“If you’re willing to pay a few dollars for access to those express lanes, the assurance is that you’ll be able to travel 50 miles an hour along I-4,” Parks says. “While if you’re not paying the toll, you’re going to be traveling at whatever that current traffic or that current congestion is allowing at that time.”

Money collected from the toll will go to paying back the Ultimate I-4 contractors and to ongoing operations and maintenance of the road.

Interstate 4 first opened in the 1960s as an 8.2-mile stretch from west of Orange Blossom Trail to Lee Road. But as Orlando became a vacation hotspot and Walt Disney World brought in hordes of tourists, the road was quickly expanded.

There have been many construction improvements over the years but none that takes on as much as the current reshaping of the highway.

“I-4 was built for a different Orlando than we have today,” Parks says.

Future Projects
Metropolitan planning organizations, which work to design the future of transportation for a region, are required by the federal government for any urban area of 50,000 people or more. As head of Orlando’s metro planning group, Executive Director Gary Huttmann works to create Central Florida’s transit future.

Through surveys and market research, the organization has found that residents are hungry for reliable public transit options like bus and rail. But financial burdens have stood in the way.

“It really comes down to having the financial resources to have a system that is attractive for people to use that can get them where they need to go in a reasonable amount of time,” Huttman says.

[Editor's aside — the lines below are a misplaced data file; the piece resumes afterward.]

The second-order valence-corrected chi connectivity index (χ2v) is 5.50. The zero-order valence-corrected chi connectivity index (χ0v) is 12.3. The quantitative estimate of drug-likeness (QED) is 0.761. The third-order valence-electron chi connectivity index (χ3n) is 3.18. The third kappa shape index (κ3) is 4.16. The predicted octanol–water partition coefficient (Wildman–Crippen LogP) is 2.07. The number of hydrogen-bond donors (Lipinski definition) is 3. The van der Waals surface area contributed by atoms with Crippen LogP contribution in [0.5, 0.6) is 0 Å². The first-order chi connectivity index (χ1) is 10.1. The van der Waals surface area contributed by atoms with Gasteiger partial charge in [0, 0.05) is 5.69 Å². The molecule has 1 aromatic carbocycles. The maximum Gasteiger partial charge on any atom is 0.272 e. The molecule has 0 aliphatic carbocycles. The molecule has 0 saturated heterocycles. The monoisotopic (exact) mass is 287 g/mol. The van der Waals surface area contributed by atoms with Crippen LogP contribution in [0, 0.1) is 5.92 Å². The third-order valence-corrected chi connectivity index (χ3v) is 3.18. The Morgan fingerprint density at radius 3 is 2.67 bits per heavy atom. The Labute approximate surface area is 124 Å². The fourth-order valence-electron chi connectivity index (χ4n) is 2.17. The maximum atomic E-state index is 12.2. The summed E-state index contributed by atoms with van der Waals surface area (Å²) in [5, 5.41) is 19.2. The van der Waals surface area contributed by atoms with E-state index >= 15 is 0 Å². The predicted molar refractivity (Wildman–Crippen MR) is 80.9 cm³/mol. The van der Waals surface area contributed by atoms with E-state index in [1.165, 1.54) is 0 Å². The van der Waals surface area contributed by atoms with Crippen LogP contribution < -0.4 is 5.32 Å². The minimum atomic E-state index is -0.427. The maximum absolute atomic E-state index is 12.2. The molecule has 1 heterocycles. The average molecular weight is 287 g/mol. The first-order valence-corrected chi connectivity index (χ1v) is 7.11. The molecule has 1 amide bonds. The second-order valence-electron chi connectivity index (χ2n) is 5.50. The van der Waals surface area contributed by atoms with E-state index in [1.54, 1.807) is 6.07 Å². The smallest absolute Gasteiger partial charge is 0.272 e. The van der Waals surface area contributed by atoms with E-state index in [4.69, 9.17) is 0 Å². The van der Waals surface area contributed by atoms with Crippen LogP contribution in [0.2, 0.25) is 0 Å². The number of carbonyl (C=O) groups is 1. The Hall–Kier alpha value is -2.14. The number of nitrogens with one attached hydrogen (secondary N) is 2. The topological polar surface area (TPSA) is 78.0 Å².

Beyond strengthening the current public transportation, he says, there are a number of premium transit projects sitting on the shelf just waiting to be funded. This includes a rapid-transit bus that would travel the length of State Road 50 from the Lake-Orange county line out to the University of Central Florida’s main campus.

The bus would have Wi-Fi and would run at higher frequencies than the Lynx fixed-route service in the hopes that it would be a more attractive option for commuters who maybe don’t ride the Lynx bus system already. MetroPlan Orlando has also looked at doing a similar project on U.S. Route 192 in Osceola County from Kissimmee to the attractions areas.

“If we could get in the next 20 years one or two of those premium transit projects up and running, that would be an accomplishment,” Huttmann says.

On the other hand, with the way that technology is reshaping transportation, planning for decades into the future is difficult. There’s always the possibility that projects like these will be toppled by other innovations.

“Some people say to even think 20 years in the future is too far,” Huttmann says. “That we need to be just doing five-year increments because of the changes and the advancements in technology.”
But in the meantime, Floridians are still looking for better solutions, according to MetroPlan Orlando Public Information Officer Cynthia Lambert.

“I think there is a community awareness that we just can’t keep widening roads,” she says. “We’re maturing as a region, so we need to look at other ways to move people.”

This article originally appeared in Orlando Family Magazine’s July 2019 issue.